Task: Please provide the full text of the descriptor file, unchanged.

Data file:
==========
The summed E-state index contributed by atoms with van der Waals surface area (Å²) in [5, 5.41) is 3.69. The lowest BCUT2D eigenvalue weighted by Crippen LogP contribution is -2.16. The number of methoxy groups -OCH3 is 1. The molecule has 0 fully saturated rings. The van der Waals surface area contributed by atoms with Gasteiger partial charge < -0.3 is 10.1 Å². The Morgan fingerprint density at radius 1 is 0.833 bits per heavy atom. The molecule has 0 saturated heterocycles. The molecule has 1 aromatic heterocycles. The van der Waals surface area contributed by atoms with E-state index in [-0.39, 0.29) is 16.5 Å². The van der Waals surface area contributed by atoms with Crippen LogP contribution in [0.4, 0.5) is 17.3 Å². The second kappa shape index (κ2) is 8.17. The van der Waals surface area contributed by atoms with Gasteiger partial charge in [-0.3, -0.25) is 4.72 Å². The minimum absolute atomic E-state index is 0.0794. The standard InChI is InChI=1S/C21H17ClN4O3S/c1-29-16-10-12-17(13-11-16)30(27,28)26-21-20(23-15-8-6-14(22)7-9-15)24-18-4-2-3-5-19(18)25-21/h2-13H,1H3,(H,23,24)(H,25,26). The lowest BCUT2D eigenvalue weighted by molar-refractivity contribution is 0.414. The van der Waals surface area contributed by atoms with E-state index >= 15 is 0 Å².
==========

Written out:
The summed E-state index contributed by atoms with van der Waals surface area (Å²) in [5, 5.41) is 3.69. The lowest BCUT2D eigenvalue weighted by Crippen LogP contribution is -2.16. The number of methoxy groups -OCH3 is 1. The molecule has 0 fully saturated rings. The van der Waals surface area contributed by atoms with Gasteiger partial charge < -0.3 is 10.1 Å². The Morgan fingerprint density at radius 1 is 0.833 bits per heavy atom. The molecule has 0 saturated heterocycles. The molecule has 1 aromatic heterocycles. The van der Waals surface area contributed by atoms with E-state index in [-0.39, 0.29) is 16.5 Å². The van der Waals surface area contributed by atoms with Crippen LogP contribution in [0.4, 0.5) is 17.3 Å². The second kappa shape index (κ2) is 8.17. The van der Waals surface area contributed by atoms with Gasteiger partial charge in [-0.3, -0.25) is 4.72 Å². The minimum absolute atomic E-state index is 0.0794. The standard InChI is InChI=1S/C21H17ClN4O3S/c1-29-16-10-12-17(13-11-16)30(27,28)26-21-20(23-15-8-6-14(22)7-9-15)24-18-4-2-3-5-19(18)25-21/h2-13H,1H3,(H,23,24)(H,25,26). The lowest BCUT2D eigenvalue weighted by molar-refractivity contribution is 0.414. The van der Waals surface area contributed by atoms with E-state index >= 15 is 0 Å².